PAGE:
Preparing for the Post-Trump Era
The approaching US presidential election promises to deliver a historic blow to the Republican Party by dispossessing it of the control of the White House and the Senate. With national polls consistently indicating a healthy Biden lead as well as troubles for several Republican senators, the stage is now set for a one-term presidency of Donald Trump and a landslide victory by the Democrats sweeping the executive and legislative branches, thus putting an end to the Trumpian 'nightmare of reason'.
Should this happen, no doubt future historians will characterize the tumultuous Trump era as one of the most divisive and polarizing chapters in modern US history, unparalleled in terms of the incumbent president's incompetence and substitution of prudent leadership with an abundance of folly and vice, including White supremacist racism.
Of course, it remains to be seen if the well-armed Trump supporters will resort to violence if Trump is defeated. Ominous reports indicate that hundreds of right-wing armed militias are training for a showdown and are emboldened by Trump's thinly-veiled desire to call them into action if need be, given his unwillingness to consent to a peaceful transfer of power. Thus, potentially leading the country in the path of a bloody civil war is not beyond Trump's pale, and indeed, would be in sync with his combative style and refusal to accept defeat of any kind.
In anticipating a Republican historic defeat, one must take into consideration a plethora of factors, including the pandemic's latest surge underscoring the ineptness of Trump administration as well as the banality of Trump's empty promises of an approaching end to the pandemic, belied by all the incoming health data across the US and the 'waiting for Godot' of vaccine. With the pandemic taking center stage at this presidential race, Trump's report card is close to F, reflected in the opinion polls that show most Americans rate Trump's handing of the deadly crisis as poor and inadequate. Biden, on the other hand, has been able to project the image of a national unifier intent on returning US to its conventional style of domestic and foreign policy, and away from the current Trumpian Orwellian leadership that is purely xenophobic, racist, and authoritarian. This is not to deny that Trump is still supported by millions of Americans who see in him a charismatic leader deserving support. But this group is far from a majority and, most likely, unable to prevent a Biden victory.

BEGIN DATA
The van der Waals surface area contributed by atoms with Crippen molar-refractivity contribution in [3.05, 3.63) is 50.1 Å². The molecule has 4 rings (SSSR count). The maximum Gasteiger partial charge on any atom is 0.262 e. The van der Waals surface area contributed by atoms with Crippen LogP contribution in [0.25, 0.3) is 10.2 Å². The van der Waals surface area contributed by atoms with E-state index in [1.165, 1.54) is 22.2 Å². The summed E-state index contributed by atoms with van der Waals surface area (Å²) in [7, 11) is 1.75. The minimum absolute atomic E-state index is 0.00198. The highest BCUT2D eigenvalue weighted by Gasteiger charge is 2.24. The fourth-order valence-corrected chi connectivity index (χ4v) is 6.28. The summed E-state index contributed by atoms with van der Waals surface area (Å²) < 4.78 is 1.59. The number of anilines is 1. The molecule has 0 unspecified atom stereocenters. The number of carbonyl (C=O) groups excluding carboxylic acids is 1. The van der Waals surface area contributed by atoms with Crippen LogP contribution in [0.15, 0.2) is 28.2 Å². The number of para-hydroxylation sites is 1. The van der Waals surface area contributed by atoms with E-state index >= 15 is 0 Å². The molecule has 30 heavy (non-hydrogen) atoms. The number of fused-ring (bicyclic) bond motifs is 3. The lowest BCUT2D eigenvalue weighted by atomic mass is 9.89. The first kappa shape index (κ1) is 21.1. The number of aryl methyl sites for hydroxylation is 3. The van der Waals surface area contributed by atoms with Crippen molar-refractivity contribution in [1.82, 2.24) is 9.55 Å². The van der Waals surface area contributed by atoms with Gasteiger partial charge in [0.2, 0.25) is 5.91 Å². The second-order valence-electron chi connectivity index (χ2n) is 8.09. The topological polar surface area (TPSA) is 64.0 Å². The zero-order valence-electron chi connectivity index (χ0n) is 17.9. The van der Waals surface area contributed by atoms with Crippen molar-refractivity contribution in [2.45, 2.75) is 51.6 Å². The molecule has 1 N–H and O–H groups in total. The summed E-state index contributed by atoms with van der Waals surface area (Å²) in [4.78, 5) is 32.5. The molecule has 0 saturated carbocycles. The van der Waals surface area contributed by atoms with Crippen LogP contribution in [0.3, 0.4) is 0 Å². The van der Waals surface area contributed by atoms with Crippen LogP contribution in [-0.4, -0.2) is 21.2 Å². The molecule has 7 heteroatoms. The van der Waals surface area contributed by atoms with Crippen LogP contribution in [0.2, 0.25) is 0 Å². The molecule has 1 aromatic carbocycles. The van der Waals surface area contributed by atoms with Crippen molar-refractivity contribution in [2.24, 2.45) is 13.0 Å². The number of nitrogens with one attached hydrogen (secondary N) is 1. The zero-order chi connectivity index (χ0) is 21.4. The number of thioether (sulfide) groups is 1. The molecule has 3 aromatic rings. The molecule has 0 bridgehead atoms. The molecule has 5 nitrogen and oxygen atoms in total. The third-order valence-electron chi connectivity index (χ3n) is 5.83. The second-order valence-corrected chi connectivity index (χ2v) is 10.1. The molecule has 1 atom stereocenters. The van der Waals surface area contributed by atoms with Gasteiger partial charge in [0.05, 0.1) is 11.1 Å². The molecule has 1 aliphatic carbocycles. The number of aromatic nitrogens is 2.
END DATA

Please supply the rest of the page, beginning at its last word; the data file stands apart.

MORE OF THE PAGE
The latter will usher a new, and badly-needed, post-Trump era that will be defined in part by the distance it takes to Trump's era -- of outright nepotism, unilateralism, and unprecedented media manipulations. Whether or not Biden will be able to manage a timely transition to a new modality of presidential politics devoid of Trumpian idiosyncrasies and abuses of power remains to be seen. It is clear, however, that discontinuity rather than continuity with the (Trumpian) past will have the upper hands in a new Biden era, one that must inevitably grapple with the sour grapes of wrath that represented the Trump era, perhaps best described in Orwellian terms.
The myriad Trump-led wounds notwithstanding, the post-Trump era will inevitably require an extensive healing period, particularly to recover the devastating bruises inflicted on the fabrics of American democracy, reminding one of 19th century observer, Alexis de Tocqueville, who once wrote, "the greatness of America lies not in being more enlightened than any other nation, but rather in her ability to repair her faults."